A Symphony of National Power and Influence in the World: The Need for Oboes
Listening to the sound of a talented symphony orchestra under the baton of a great conductor is an experience like no other. The symphony orchestra has developed over the centuries to typically include four or more sections including strings, woodwinds, brass, and percussion. If not well balanced or masterfully led by its conductor, the orchestra cannot successfully play the symphonies of Beethoven, Brahms, or Rachmaninoff. If the percussion section has twice the number of drums, the violin section has less than half of the strings needed for the piece, and there are no oboes, then it simply will not work.
The instruments of U.S. national power in the world are those associated with our foreign and defense policy. In his recent and well timed book, “Exercise of Power: American Failures, Successes, and a New Path Forward in the Post-Cold War World,” former Defense Secretary and CIA Director Robert Gates likened these instruments to a symphony of instruments or tools that with creative and adept leadership can be successfully deployed to meet our foreign policy objectives and provide for the successful defense of our nation. But he stresses that the funding and mix of U.S. foreign and defense instruments is grossly unbalanced.
Gates is no foe of a strong military or adept intelligence gathering and analysis. However, he makes a strong case that we depend too much on a military response, which may or may not be appropriate to a specific challenge. He believes that we are shortchanging diplomacy by underfunding the U.S. Department of State and robbing it of professional diplomats. Furthermore, we are not meeting the requirements for development assistance for the world’s needy countries by underfunding the U.S. Agency for International Development (USAID) and other international donor agencies and organizations. With this absence of a robust development program, our adversaries such as China are filling the void through projects like the Belt and Road Initiative and investing in ports and other infrastructure projects with predatory loans and conditions.
He goes on further to lament the lack of a coherent communications strategy that until 2000 was successfully implemented by the U.S. Information Agency (USIA). Still further, he worries that our responses to cyber challenges by Russia, China, and other adversaries are not strong or coherent enough to be effective. He proceeds to show that other U.S. assets are not being adequately funded, employed, deployed, and communicated—such as the power derived from our democratic ideology, our robust science and technology, our culture and religious principles, the assets of our private sector and adherence to the market system, and our strong sense of nationalism (of the positive kind).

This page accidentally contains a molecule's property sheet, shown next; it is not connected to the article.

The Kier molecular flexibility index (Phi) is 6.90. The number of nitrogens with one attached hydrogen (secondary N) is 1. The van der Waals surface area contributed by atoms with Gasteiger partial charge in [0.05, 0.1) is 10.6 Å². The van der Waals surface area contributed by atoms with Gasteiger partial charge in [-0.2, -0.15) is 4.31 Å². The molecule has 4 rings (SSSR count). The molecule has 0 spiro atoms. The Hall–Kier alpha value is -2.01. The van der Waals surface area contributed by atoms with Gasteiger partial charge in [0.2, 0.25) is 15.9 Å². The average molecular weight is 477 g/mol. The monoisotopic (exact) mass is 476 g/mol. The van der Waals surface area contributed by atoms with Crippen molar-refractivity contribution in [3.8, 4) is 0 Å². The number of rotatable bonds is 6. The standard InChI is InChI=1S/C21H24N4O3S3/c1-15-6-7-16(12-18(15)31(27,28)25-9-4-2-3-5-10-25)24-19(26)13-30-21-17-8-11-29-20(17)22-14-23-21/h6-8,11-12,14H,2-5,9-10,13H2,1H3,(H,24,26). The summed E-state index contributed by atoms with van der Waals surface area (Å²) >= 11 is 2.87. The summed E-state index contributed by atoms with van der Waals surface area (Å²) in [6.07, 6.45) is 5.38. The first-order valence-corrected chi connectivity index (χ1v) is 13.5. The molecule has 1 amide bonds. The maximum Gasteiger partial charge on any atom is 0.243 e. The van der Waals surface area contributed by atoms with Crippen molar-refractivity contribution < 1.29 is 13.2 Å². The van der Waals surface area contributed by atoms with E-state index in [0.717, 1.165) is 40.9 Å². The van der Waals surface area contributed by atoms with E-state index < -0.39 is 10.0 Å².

As a development professional, I am especially sensitive to the deficiencies of our development aid portfolio. So much more should and could be accomplished to assist developing countries help themselves in dealing, not only with natural disasters and emergencies, but by developing human and institutional capabilities to, as former USAID Director Mark Green has said, complete their journey to self-sufficiency rather than over-dependency characterized by the Chinese model.
Earlier in my career, I spent some years with the now defunct USIA, whose job was to tell America’s story to the world. That experience taught me how effective a well conceived and coordinated communications strategy can help project our national interests abroad. The agency conducted extensive media research, produced radio broadcasts through the Voice of America and targeted television programs and films for diverse audiences, ran Bi-National Centers, and developed exhibits and periodicals in a variety of languages.
If we want our instruments of national power to work successfully together, we need, to put it in Gate’s words, “wise and courageous leadership.” This must come from both the Executive and Congressional branches of government, and from the American people who should demand no less. It would be music to our ears. Another oboe anyone?
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Thomas C. England, ME&A’s Chief for Strategy and Innovation, has more than 40 years of experience in policy and management positions in both the public and private sector with specific expertise in international development programs. He is one of ME&A’s co-founders and served as CEO and President, and as Chairman of the Board of Directors, for more than 30 years.